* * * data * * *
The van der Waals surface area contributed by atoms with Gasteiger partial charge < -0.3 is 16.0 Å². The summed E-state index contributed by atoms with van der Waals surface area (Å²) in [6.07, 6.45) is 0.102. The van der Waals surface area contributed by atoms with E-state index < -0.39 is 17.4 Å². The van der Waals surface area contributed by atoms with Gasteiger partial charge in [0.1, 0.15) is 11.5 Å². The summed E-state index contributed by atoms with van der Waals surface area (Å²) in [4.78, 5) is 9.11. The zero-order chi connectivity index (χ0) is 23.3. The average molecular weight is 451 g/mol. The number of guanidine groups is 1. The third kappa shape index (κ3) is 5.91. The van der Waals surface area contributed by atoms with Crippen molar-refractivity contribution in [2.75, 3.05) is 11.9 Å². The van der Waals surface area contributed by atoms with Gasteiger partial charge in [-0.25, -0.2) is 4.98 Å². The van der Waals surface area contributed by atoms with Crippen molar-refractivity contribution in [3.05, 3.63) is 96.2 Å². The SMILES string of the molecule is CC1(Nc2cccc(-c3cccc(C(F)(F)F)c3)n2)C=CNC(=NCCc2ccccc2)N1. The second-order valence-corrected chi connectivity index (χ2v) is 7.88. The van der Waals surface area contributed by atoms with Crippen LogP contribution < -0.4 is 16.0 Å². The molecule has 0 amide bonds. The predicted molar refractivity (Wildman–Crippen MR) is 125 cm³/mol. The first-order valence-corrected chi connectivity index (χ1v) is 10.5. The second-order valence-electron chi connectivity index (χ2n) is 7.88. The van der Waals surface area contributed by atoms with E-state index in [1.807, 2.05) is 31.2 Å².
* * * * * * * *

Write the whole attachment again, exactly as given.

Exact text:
The van der Waals surface area contributed by atoms with Gasteiger partial charge < -0.3 is 16.0 Å². The summed E-state index contributed by atoms with van der Waals surface area (Å²) in [6.07, 6.45) is 0.102. The van der Waals surface area contributed by atoms with E-state index < -0.39 is 17.4 Å². The van der Waals surface area contributed by atoms with Gasteiger partial charge in [0.1, 0.15) is 11.5 Å². The summed E-state index contributed by atoms with van der Waals surface area (Å²) in [4.78, 5) is 9.11. The zero-order chi connectivity index (χ0) is 23.3. The average molecular weight is 451 g/mol. The number of guanidine groups is 1. The third kappa shape index (κ3) is 5.91. The van der Waals surface area contributed by atoms with Crippen molar-refractivity contribution in [2.75, 3.05) is 11.9 Å². The van der Waals surface area contributed by atoms with Gasteiger partial charge in [-0.25, -0.2) is 4.98 Å². The van der Waals surface area contributed by atoms with Crippen molar-refractivity contribution in [3.05, 3.63) is 96.2 Å². The SMILES string of the molecule is CC1(Nc2cccc(-c3cccc(C(F)(F)F)c3)n2)C=CNC(=NCCc2ccccc2)N1. The second-order valence-corrected chi connectivity index (χ2v) is 7.88. The van der Waals surface area contributed by atoms with Crippen LogP contribution < -0.4 is 16.0 Å². The molecule has 0 amide bonds. The predicted molar refractivity (Wildman–Crippen MR) is 125 cm³/mol. The first-order valence-corrected chi connectivity index (χ1v) is 10.5. The second-order valence-electron chi connectivity index (χ2n) is 7.88. The van der Waals surface area contributed by atoms with E-state index in [1.807, 2.05) is 31.2 Å².